Wouldn’t Longer Sentences Mean Less Overall Crime?

Sentence length may or may not correlate with a decrease in crime. Criminal punishment has four basic goals: rehabilitate the offender; restrain the offender from committing further crimes; exact revenge against the offender; and deterring the offender and the general public from criminal behavior. It is unclear if longer sentences actually convince a particular offender not to commit another crime. However, recidivism rates are high, thereby suggesting that the average offender does not "learn his lesson" in prison and refrain from further criminal activity. One thing that does correlate positively with a reduction in criminal activity is increasing age; people under the age of thirty-five years commit most crimes. Therefore, it could be argued that sentences that keep offenders in prison until middle age will reduce overall crime rates.

In addition, more time in prison could allow for more complete rehabilitation because the offender could stay in treatment programs for a longer period of time. Batterers are more likely to change the controlling behavior that leads to domestic abuse if they participate in long-term intensive educational programs. Sex offenders may benefit from multi-level treatment plans spread out over a period of time. In prisons with educational programs, offenders who stay long enough may receive high school or college degrees or learn a trade, which will equip them to lead a productive, law-abiding life. However, some states do not provide adequate resources for these rehabilitation programs.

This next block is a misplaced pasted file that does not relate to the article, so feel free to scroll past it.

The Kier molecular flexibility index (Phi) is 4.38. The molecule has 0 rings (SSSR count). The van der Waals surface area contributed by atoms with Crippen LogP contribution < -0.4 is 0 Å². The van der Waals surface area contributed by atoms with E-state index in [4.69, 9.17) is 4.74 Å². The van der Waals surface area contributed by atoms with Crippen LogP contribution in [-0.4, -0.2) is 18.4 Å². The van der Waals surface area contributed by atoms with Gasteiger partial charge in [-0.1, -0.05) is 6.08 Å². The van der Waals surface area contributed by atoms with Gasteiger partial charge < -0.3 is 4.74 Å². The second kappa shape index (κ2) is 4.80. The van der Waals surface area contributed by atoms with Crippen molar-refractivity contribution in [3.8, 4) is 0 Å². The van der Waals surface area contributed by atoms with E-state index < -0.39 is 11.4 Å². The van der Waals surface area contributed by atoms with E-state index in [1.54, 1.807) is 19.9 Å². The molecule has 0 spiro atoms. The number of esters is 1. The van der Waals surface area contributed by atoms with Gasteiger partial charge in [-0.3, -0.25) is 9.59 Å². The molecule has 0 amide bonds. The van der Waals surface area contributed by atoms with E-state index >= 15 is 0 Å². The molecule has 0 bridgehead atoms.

Longer sentences do not appear to deter the general public from criminal activity. Many times, it is the likelihood of getting caught that deters a person from criminal activity, not the length of the sentence. Many crimes are committed on impulse, and the threat of a lengthy sentence does not even enter the offender's mind.

Finally, the cost of longer sentences in terms of tax dollars is very high. If sentences are lengthened, new prisons and jails will need to be built to accommodate offenders who would be incarcerated under sentencing guidelines and mandatory minimum sentences.

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For more information review other criminal law FAQs, or call the Zolman Law Firm at 314-375-5237 or contact us online.